My Thoughts on the Fed Up Movie


Last night my husband and I took the girls out to dinner (it was my birthday and I didn’t want to cook) and then to the Fed Up movie. Only, me, right!? But it’s only in town for about a week and I really wanted to see it.

We decided to just take the kids and go, rather than farming them out to friends or scrounging up a babysitter. I had no idea if they would be miserable or attentive, but I figured it is probably good information and it might speak to them in a way that I can’t. Because goodness knows it’s an uphill battle over here to keep them from turning into junkfood junkies.

Well, let me tell you. They were mesmerized. My younger daughter started getting tired of it about halfway in, but my older daughter, the 11-year-old, was completely engaged throughout the entire film and it’s provided some nice talking points since.

If you’re already convinced that eating real, whole foods is the way to go, then there’s probably nothing new for you in this movie. And let’s face it, most people who are interested in seeing this movie are probably already convinced.

But it’s still a good refresher, and it was interesting to me that Katie Couric was the narrator (and also a producer.) I feel like if more mainstream people start getting on this bandwagon, there may be some hope for change.

So what can I say about this movie that you might want to know?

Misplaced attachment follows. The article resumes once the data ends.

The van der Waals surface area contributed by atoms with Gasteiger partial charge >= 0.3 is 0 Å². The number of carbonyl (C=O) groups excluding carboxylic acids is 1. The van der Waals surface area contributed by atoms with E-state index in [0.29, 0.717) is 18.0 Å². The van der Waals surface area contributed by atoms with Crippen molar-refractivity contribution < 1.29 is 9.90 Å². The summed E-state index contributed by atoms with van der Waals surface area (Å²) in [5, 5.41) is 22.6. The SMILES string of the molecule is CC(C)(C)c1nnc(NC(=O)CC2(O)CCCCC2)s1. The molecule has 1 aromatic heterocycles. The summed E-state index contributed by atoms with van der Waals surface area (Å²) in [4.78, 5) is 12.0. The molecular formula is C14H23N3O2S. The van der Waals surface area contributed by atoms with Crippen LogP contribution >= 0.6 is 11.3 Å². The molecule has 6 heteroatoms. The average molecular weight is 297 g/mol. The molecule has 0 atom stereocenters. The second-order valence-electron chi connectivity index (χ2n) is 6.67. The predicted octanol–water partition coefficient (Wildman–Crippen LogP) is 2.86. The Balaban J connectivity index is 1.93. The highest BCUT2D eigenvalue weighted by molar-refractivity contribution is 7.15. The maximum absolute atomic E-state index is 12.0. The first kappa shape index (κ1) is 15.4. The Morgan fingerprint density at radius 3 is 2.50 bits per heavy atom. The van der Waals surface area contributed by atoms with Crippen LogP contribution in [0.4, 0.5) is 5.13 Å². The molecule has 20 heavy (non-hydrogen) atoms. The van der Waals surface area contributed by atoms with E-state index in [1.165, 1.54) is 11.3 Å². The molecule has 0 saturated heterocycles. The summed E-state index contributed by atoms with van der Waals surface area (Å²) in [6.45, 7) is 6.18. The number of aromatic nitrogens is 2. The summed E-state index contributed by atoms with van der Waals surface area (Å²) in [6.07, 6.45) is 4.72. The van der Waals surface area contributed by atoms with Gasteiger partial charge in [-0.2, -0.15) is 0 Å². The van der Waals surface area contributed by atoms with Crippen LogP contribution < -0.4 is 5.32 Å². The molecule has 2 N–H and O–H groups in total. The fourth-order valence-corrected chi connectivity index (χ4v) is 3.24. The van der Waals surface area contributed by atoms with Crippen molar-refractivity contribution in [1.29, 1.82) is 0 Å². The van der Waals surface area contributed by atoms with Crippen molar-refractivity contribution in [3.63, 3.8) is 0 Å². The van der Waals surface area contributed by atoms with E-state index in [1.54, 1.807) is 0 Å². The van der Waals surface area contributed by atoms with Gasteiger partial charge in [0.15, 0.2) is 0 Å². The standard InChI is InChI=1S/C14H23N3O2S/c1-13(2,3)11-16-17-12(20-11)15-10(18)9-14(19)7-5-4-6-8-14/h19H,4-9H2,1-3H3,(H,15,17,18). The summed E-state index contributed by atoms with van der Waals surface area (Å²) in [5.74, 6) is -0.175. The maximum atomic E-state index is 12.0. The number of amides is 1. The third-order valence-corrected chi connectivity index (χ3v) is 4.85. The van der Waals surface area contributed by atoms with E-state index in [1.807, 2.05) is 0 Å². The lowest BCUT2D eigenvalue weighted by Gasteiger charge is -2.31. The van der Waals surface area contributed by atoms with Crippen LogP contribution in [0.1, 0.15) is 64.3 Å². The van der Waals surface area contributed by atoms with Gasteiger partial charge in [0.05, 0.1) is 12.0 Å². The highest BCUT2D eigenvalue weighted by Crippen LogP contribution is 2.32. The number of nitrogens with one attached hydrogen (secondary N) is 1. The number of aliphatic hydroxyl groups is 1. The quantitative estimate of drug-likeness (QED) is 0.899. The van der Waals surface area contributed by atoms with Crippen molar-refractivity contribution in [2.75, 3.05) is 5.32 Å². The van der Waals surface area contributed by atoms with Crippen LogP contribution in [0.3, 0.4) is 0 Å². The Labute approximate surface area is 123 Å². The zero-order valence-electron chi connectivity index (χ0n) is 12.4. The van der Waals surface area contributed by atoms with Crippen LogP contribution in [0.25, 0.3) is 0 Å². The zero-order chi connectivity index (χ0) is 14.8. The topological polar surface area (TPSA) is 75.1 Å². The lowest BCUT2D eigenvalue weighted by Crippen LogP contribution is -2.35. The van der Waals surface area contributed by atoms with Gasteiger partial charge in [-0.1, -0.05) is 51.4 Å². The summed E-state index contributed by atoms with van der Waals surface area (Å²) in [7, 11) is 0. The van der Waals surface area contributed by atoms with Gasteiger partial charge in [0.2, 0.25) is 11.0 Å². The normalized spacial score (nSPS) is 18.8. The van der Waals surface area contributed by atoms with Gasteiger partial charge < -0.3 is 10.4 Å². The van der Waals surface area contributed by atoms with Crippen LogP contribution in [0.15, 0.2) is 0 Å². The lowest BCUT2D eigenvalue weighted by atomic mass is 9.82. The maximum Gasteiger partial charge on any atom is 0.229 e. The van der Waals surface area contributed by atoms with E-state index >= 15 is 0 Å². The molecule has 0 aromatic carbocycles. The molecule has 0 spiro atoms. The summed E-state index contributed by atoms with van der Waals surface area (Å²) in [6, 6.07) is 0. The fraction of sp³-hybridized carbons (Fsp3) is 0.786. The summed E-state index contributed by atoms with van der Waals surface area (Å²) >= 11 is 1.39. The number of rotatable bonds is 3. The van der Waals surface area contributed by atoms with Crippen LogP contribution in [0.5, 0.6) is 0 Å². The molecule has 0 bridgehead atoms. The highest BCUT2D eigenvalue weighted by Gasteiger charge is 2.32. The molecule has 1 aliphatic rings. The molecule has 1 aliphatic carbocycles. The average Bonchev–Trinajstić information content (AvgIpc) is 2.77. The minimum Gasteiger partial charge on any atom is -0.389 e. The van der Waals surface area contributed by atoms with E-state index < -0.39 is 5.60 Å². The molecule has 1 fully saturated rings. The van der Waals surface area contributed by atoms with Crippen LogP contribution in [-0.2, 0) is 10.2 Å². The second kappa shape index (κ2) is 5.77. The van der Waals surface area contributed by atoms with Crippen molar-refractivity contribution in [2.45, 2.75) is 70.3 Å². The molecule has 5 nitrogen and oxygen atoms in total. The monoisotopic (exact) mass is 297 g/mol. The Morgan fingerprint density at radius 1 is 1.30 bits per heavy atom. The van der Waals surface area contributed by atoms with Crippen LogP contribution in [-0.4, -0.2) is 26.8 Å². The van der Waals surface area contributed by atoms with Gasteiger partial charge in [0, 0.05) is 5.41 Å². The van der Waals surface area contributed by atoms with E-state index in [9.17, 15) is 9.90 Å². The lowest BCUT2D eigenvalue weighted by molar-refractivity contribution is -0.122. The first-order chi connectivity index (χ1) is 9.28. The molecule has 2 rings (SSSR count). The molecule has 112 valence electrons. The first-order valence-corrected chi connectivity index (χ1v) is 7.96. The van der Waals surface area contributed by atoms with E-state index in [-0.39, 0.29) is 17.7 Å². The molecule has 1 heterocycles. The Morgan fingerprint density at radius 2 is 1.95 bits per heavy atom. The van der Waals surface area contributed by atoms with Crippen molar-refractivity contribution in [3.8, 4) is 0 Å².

They chronicled the stories of several families with obese kids, which was heart breaking, but I think that’s what really spoke to my kids.

I appreciated that they didn’t seem to be blaming one political party or another. This is a bipartisan problem.

I appreciated that they pointed out that even people who are not fat can be just as unhealthy as the obese person — they showed a medical test where they can measure internal fat. I think it’s too easy to look down on those who are fat when in reality many thin people are just as unhealthy.

I appreciated that they were not blaming the fat person. (One of my biggest concerns with taking my kids to see the film was that it might make them look down on their friends and classmates who are overweight. That is The Last Thing I want to do.)

Turns out, the point of the movie was exactly the opposite. The point was that the government and the food industry are sabotaging us at every turn, and the lobbies are so powerful that even when politicians want to do the right thing, they end up kowtowing to the pressure.